The British Airways Airbus A319 that suffered an engine fire and lost cowlings off both engines on departure from Heathrow took off with its engine cowls unlatched, according to an early report. An Air Accidents Investigation Branch (AAIB) report discussed by Transport Secretary Patrick McLoughlin said the right engine’s cowl door departed the aircraft, but not before striking the engine and fuselage, leading to the engine fire. The cowl on the left wing ripped away without significant additional damage. The emergency, which saw the 80-person flight return to Heathrow for a successful emergency landing and aircraft evacuation, temporarily closed both of the airport’s runways and caused the cancellation of more than 190 flights. The pilots union has already weighed in regarding some of the report’s findings.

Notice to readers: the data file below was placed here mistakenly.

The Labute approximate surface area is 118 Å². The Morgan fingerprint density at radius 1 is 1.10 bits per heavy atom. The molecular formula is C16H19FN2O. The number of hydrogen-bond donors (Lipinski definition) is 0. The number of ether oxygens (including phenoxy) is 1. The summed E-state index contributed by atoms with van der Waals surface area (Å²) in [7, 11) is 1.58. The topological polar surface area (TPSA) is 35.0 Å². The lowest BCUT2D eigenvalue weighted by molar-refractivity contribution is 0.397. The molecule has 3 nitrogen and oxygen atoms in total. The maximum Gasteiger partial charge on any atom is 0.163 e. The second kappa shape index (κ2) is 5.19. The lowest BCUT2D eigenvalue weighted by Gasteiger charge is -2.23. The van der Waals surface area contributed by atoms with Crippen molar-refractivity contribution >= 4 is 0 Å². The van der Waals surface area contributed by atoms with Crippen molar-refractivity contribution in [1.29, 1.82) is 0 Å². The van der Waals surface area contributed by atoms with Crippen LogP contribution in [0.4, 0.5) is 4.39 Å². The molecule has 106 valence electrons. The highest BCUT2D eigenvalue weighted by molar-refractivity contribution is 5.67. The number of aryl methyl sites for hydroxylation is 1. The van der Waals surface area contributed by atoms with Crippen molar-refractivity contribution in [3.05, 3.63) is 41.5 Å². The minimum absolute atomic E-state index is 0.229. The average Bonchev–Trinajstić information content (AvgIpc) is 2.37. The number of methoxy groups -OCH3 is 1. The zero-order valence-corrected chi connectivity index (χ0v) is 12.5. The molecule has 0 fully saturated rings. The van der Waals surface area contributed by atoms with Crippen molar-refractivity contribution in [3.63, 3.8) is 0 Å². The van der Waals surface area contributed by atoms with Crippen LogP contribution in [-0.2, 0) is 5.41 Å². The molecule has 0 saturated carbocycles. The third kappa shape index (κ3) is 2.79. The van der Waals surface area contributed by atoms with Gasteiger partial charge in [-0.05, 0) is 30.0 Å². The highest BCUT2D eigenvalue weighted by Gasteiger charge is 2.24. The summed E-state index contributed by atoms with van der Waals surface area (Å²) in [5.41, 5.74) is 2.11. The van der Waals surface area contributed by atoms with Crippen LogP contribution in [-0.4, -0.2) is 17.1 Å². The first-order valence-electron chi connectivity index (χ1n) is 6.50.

The AAIB report states that the event shows failure to latch the Airbus’ cowls “can present a greater risk to flight safety than previously experienced.” Head of safety for the British Airline Pilots Association, David Reynolds, blamed engineers. Reynolds was quoted by Telegraph.co.uk saying, “It is something [for] the engineers to check. It’s their job to make sure they are closed.” Reynolds said that while pilots make a check for obvious anomalies, they could only have noticed a failure to latch the cowl doors “by lying on their back underneath the engines, which is not practical.” Another pilot, who spoke to the news agency on condition of anonymity, said, “The deeper story is in maintenance procedures, management and manning levels.” The pilot said that normal procedures require one engineer to perform and complete the work and another to check it. “Both should have checked whether the cowl was shut,” the pilot said. British Airways is not commenting on the event while the AAIB investigation is ongoing but says it is cooperating with investigators and working with passengers injured during the evacuation.